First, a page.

We just got home from a mad dash back to the town we grew up in (as opposed to our hometown, where we live now). The principle purpose of our trip was, of course, to visit our respective aging parents who have assorted medical problems, and are approaching the time when we don’t know when/if will be the last time we see them.
It was a very odd time, and we were taken aback by how old they’ve become while we weren’t looking. How frail their bodies have become, and how disconnected they are from the things we see as common and normal. Not in the sense of cognitive impairment, but a lack of connection to the day-to-day details of being alive in modern times. It’s partly the big modern things like computers and all the associated devices, programs and hacks we youngsters use all day every day, and partly the little things like the latest government policy, tv show/band/movie/book or natural disaster.
I know it seems quite laughable, but it is also quite unsettling and thought-provoking. We were revisiting our past, and seeing our future – like looking into a mythic mirror that shows you what will become of you. Our parents (if they were looking properly) were seeing their past, and perhaps feeling the end of their future approaching. (How weird must it be to see your child looking “old and fat”? And why is it that some parents can’t stop themselves from making those kind of comments?)
But we have also had the very great joy of spending time with the next generation; learning about emoji code, Lego Death Stars and catching the bus home from school. It was delightful to spend time with these bright, confident and precious children. And very interesting to see how our childhoods have affected the way our siblings parent – the different kinds of emphasis and de-emphasis. I imagine they’re doing their best to avoid recreating their own traumas, but creating a new and different set nonetheless. The children seem very well-adjusted at present.
We were quite busy catching up, but I took some pictures, updated to Instagram, made random comments on Twitter and dropped in on Facebook. It’s a more or less chronological collage of surface thoughts spread across the aether, and it occurred to me that if any of our parents kept up with this stuff they would know what we were up to. But having said that, it’s all superficial – none of it really deals with what we think or feel about what we’ve seen and done. It doesn’t capture the strange dislocation we felt in a town where things look the same only different. My favourite beer garden is now an actual garden bed. The travel agency where I booked my one-way ticket to London is a lingerie store. The best place for a toasted ham, cheese and mushroom sandwich is a shoe shop. Best workplace ever(!) a hotel. The café where I learned to drink “proper” coffee had been replaced by a franchise version of a different place where I used to enjoy a snack on the way to the best workplace ever(!). It’s weird. I’ll say it again, it’s the same but it’s all different.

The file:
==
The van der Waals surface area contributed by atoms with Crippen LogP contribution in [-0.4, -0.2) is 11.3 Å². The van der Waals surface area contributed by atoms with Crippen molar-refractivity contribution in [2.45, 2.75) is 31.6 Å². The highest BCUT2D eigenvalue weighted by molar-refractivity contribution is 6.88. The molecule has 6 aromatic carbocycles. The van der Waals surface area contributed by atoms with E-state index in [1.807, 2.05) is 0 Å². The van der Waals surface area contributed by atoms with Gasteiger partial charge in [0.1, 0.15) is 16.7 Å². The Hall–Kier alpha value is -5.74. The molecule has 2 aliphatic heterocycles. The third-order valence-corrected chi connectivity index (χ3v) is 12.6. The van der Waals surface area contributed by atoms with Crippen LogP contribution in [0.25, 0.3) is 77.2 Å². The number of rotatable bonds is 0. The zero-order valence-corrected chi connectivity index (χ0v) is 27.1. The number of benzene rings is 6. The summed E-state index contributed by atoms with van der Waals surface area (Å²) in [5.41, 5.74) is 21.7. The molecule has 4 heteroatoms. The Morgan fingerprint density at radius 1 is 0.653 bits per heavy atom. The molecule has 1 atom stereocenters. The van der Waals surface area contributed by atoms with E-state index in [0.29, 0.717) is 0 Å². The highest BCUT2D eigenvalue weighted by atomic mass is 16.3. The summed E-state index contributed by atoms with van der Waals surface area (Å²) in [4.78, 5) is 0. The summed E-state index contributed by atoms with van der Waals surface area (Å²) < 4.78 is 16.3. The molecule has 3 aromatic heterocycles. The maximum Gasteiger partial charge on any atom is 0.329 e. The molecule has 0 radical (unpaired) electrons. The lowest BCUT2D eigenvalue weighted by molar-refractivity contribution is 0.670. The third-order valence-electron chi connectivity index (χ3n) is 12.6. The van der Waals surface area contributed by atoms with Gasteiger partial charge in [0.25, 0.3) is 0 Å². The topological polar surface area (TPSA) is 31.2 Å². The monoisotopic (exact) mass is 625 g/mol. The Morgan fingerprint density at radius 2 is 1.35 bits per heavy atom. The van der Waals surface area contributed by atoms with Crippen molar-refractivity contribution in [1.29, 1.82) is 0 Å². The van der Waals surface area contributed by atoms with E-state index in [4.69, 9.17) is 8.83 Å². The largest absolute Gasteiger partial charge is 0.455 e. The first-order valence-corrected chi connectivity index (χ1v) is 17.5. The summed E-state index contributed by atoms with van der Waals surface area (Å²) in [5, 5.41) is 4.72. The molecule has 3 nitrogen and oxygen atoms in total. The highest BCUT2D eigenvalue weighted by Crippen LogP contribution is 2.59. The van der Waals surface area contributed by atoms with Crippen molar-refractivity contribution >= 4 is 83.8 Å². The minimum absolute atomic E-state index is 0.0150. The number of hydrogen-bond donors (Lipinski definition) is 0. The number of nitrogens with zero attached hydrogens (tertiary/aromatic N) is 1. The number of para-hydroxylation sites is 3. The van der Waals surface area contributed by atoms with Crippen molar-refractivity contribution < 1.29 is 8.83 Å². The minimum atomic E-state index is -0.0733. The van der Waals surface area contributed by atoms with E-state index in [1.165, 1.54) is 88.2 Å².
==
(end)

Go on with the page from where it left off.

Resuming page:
A while back, when I talked about the virtue of friendship, I mentioned the continuum of families, and my need to constrain and manage our family relationships. This means we don’t speak with our parents as much as some others do, but I imagine if they were on social media we would hardly talk at all. We would probably all assume that the surface turbulence they see there would be an adequate substitute for participation in our actual lives. But would it be better than nothing? I don’t know the answer, perhaps you do.